At the Tokyo Olympics, foreign journalists will be slammed by GPS


Monitor to better sanction. Journalists from overseas who will cover the Tokyo Olympics this summer will be constantly geolocated by GPS and risk losing their accreditation if they break the rules, Organizing Committee President Seiko Hashimoto said on Tuesday (June 8th).

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Due to the persistence of the pandemic, the approximately 6,000 media representatives expected from abroad for the Olympics must provide a detailed list of the places they plan to go during their first two weeks in Japan, such as the Olympic venues. and their hotels.

Pre-selected hotels

“To make sure that people do not go to places other than where they are allowed to go, we will use (the) GPS (system) to strictly manage their behavior.”Seiko Hashimoto said ahead of a Tokyo-2020 executive committee meeting.

There will be no foreign spectators at the Tokyo Olympics this summer

Journalists from abroad will be asked to stay in hotels pre-selected by the organizers instead of opting for private accommodation. And the number of registered hotels will be reduced to around 150 from 350 initially, in order to better allow organizers to verify compliance with the rules, added Seiko Hashimoto.

The restrictions on access to Japan and the drastic conditions imposed by the organizers have forced many foreign media to reduce their teams specially sent to cover the Games. Olympic athletes themselves will be very limited in their movements, and will have to pass daily tests to verify that they are not infected with Covid-19.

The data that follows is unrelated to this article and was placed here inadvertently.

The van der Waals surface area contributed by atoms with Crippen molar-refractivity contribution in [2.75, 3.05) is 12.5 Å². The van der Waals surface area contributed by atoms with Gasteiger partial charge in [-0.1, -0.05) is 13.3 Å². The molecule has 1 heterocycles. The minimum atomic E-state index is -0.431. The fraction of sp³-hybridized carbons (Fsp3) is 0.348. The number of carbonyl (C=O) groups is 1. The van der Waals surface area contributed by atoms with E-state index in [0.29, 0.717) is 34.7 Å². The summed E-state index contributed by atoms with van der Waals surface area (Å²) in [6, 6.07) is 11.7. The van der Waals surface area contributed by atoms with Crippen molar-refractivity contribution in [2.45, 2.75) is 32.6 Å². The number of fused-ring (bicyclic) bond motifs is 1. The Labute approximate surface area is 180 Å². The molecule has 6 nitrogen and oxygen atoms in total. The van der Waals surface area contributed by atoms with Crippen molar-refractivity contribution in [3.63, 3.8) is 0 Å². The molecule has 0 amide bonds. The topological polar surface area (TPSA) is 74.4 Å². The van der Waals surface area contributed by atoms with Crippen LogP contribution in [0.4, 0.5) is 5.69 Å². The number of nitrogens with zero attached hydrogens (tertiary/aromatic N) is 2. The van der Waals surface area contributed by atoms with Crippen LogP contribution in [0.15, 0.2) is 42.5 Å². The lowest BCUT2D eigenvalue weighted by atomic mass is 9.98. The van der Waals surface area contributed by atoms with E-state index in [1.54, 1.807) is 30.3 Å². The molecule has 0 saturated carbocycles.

No foreign spectators

Spectators from abroad have already been banned in March by the organizers of the Olympics. Whether or not to allow local spectators, and if so in what proportion, remains to be decided later this month, as the Games are slated for July 23 through August 8.

The Japanese government and organizers have been trying for months to provide guarantees of security to Japanese public opinion fearing that the Olympics will worsen the health crisis in the country, especially since only 3.5% of the local population is fully vaccinated so far.



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